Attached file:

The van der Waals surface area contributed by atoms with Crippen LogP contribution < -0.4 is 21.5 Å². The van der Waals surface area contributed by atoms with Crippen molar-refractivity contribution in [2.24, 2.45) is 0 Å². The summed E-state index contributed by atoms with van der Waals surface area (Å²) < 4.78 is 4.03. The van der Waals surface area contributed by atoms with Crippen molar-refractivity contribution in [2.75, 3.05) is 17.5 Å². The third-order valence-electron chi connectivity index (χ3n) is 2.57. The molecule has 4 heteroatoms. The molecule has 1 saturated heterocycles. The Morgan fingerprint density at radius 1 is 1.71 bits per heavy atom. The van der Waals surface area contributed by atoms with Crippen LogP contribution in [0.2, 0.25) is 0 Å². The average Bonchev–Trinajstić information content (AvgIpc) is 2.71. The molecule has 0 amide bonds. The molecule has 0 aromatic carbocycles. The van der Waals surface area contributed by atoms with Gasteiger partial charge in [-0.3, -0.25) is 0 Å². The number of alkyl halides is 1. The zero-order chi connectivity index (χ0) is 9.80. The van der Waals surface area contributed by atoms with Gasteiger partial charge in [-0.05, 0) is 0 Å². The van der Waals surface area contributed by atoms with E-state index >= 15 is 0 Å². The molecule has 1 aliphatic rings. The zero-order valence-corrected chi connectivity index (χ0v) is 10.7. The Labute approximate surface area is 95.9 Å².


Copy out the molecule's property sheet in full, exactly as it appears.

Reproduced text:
The van der Waals surface area contributed by atoms with Crippen LogP contribution < -0.4 is 21.5 Å². The van der Waals surface area contributed by atoms with Crippen molar-refractivity contribution in [2.24, 2.45) is 0 Å². The summed E-state index contributed by atoms with van der Waals surface area (Å²) < 4.78 is 4.03. The van der Waals surface area contributed by atoms with Crippen molar-refractivity contribution in [2.75, 3.05) is 17.5 Å². The third-order valence-electron chi connectivity index (χ3n) is 2.57. The molecule has 4 heteroatoms. The molecule has 1 saturated heterocycles. The Morgan fingerprint density at radius 1 is 1.71 bits per heavy atom. The van der Waals surface area contributed by atoms with Crippen LogP contribution in [0.2, 0.25) is 0 Å². The average Bonchev–Trinajstić information content (AvgIpc) is 2.71. The molecule has 0 amide bonds. The molecule has 0 aromatic carbocycles. The van der Waals surface area contributed by atoms with Gasteiger partial charge in [-0.3, -0.25) is 0 Å². The number of alkyl halides is 1. The zero-order chi connectivity index (χ0) is 9.80. The van der Waals surface area contributed by atoms with Gasteiger partial charge in [-0.05, 0) is 0 Å². The van der Waals surface area contributed by atoms with E-state index >= 15 is 0 Å². The molecule has 1 aliphatic rings. The zero-order valence-corrected chi connectivity index (χ0v) is 10.7. The Labute approximate surface area is 95.9 Å².